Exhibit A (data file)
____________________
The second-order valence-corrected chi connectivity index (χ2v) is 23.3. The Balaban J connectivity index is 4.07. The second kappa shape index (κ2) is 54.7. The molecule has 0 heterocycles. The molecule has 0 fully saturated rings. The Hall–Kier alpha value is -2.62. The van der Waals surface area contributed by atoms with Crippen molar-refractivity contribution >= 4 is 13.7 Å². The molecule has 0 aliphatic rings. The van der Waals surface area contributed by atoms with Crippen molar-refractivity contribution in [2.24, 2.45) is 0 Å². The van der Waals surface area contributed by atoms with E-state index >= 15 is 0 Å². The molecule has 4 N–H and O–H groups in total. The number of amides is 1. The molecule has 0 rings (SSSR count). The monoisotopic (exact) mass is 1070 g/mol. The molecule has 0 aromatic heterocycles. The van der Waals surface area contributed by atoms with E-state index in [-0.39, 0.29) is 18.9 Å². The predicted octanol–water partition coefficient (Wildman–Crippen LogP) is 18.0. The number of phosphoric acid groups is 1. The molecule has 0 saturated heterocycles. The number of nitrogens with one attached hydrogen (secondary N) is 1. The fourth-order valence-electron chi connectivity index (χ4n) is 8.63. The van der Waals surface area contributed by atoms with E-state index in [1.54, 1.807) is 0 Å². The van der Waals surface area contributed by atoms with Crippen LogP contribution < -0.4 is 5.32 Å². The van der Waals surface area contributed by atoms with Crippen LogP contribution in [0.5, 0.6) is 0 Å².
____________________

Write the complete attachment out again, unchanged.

The second-order valence-corrected chi connectivity index (χ2v) is 23.3. The Balaban J connectivity index is 4.07. The second kappa shape index (κ2) is 54.7. The molecule has 0 heterocycles. The molecule has 0 fully saturated rings. The Hall–Kier alpha value is -2.62. The van der Waals surface area contributed by atoms with Crippen molar-refractivity contribution >= 4 is 13.7 Å². The molecule has 0 aliphatic rings. The van der Waals surface area contributed by atoms with Crippen molar-refractivity contribution in [2.24, 2.45) is 0 Å². The van der Waals surface area contributed by atoms with E-state index >= 15 is 0 Å². The molecule has 4 N–H and O–H groups in total. The number of amides is 1. The molecule has 0 rings (SSSR count). The monoisotopic (exact) mass is 1070 g/mol. The molecule has 0 aromatic heterocycles. The van der Waals surface area contributed by atoms with E-state index in [-0.39, 0.29) is 18.9 Å². The predicted octanol–water partition coefficient (Wildman–Crippen LogP) is 18.0. The number of phosphoric acid groups is 1. The molecule has 0 saturated heterocycles. The number of nitrogens with one attached hydrogen (secondary N) is 1. The fourth-order valence-electron chi connectivity index (χ4n) is 8.63. The van der Waals surface area contributed by atoms with E-state index in [1.54, 1.807) is 0 Å². The van der Waals surface area contributed by atoms with Crippen LogP contribution < -0.4 is 5.32 Å². The van der Waals surface area contributed by atoms with Crippen LogP contribution in [0.5, 0.6) is 0 Å².